When we hear the Dodgers are being sold, Brooklyn people like me dream of having them back. It never happens. The Dodgers left Brooklyn 47 years ago, and you would think that after all this time we have come to accept that they are gone. We have not.
Instead, we pine. We long for Brooklyn's good times, when the Dodgers played at tiny Ebbets Field and every single day for, oh, 50 years was sunny.
We can be a tedious lot; people wonder why we can't let go.
But things still feel unresolved. A few years ago, a fellow named Dan Bern wrote a song called "If the Dodgers Had Stayed In Brooklyn," in which he attributes virtually everything that has gone wrong in the world since 1957 to Walter O'Malley's fateful decision to move the team to Los Angeles. He makes a powerful argument, if a bit overdrawn in spots. Still, it is understood that there endures in the Brooklyn soul a void, a vacuum. We abhor the vacuum. We want the Dodgers back.
For the longest time we believed that this was our due -- that O'Malley had wronged us. A couple of years ago, in the course of researching a book about Brooklyn and the Dodgers -- I was 4 when the team left -- I discovered that the true villain of the piece was not O'Malley at all. It was the unelected baron of New York, Robert Moses, who stood between O'Malley and the domed stadium he longed to build in downtown Brooklyn. And so there was a new person to blame, which was useful for pumping life into this enduring tale of love and betrayal.
But lately I have been wondering whether I had missed something, that our endless rage at O'Malley and our more recent bitterness toward Moses blinded us to something even more painful: that it is our sin that cost us the Dodgers, that this unresolved hurt is, in fact, an act of divine or supernatural retribution for our collective responsibility for our arrogance, our blindness, our conceit. Did we lose our Dodgers because we did not sufficiently love them, and what they meant?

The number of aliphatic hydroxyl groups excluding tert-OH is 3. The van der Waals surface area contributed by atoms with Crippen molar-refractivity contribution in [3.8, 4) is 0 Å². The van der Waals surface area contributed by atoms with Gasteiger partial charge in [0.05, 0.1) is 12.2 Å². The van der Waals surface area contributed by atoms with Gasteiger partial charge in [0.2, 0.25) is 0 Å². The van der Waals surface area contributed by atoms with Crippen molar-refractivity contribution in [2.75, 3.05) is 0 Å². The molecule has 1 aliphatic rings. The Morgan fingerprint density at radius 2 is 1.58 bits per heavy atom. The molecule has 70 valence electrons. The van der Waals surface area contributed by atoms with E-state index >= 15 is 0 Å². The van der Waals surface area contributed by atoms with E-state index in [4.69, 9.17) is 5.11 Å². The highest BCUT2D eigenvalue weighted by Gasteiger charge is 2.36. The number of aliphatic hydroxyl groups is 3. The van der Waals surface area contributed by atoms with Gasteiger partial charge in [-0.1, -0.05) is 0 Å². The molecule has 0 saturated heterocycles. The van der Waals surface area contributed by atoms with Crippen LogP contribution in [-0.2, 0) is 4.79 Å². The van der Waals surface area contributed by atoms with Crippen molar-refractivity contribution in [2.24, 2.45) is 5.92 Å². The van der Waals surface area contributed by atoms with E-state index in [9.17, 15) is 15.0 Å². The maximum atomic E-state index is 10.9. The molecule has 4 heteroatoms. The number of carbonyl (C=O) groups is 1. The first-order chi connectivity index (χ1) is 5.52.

The conventional wisdom has it that by the mid-1950s Ebbets Field was empty and that Brooklyn was a changed place, and not for the better. This is not true. White people were moving to the suburbs; blacks and Latinos were moving in. But Brooklyn circa 1955 was still much as it was a decade before. This meant that perhaps 15,000 people came to Ebbets Field to see a game. Not a sellout in a ballpark that seated only 32,000, yet well above attendance averages at the time.
But O'Malley noted these numbers and then looked at the far larger crowds the Braves were drawing in Milwaukee and decided he could not compete without a new ballpark. "New" is the operative word here. In the post-Depression and postwar view of the good life, new was infinitely more alluring than old. Old was your parents' house. Old was your neighborhood. People wanted new.
So they left the row houses of Crown Heights and Park Slope and drove out along the Sunrise Highway (yes, there is a metaphor here) to split-level homes in towns with inviting names like Valley Stream and Oceanside.
They left behind friends and neighbors and relatives and the Dodgers, most of whom, it should be noted, still lived in the middle-class Brooklyn neighborhood of Bay Ridge, where boys rang their doorbells for autographs and the players' wives shopped locally.
People returned to visit their parents and maybe see the Dodgers, doing so in the belief that the team and their folks would somehow always be there. And if the new lives they had fashioned looked out on the backyard and not the street, that was OK. The street was always too loud and the neighbors too nosy. Then one day their parents got old, and the Dodgers were gone, and with the team went the last vestige of the old world that they had, in fact, abandoned. All O'Malley had done was to turn out the lights.
A few years ago, the New York Mets' entry-level farm team moved to Brooklyn and became the Cyclones. Such was the excitement about this event that the team set up a website so people could write their thoughts about its meaning. Hundreds of postings appeared, from people who recalled the Dodgers and from others too young to have gone to Ebbets Field. The messages were, at their core, all the same: We now have back what we lost. This was not merely about baseball. For the joyous writers soon discovered that what they had lost, and now found again, was the company of one another at the ballpark.
It took us a generation of penance to learn this. We have found what vanished with the Dodgers' departure at an always-sold-out, 8,500-seat minor league park in Coney Island, just as others, in their own ways, have at Baltimore's Camden Yards and Cleveland's Jacobs Field, the new ballparks built to feel like Ebbets Field.
Our redemption is close; we might in a few years have our own basketball team, the Brooklyn Nets. But without the Dodgers, without the team we lost, it feels incomplete.
We were not guiltless. We turned our back on the world we now recall so fondly. And so, if it's all the same to the team's new owners, we're ready to have the Dodgers back.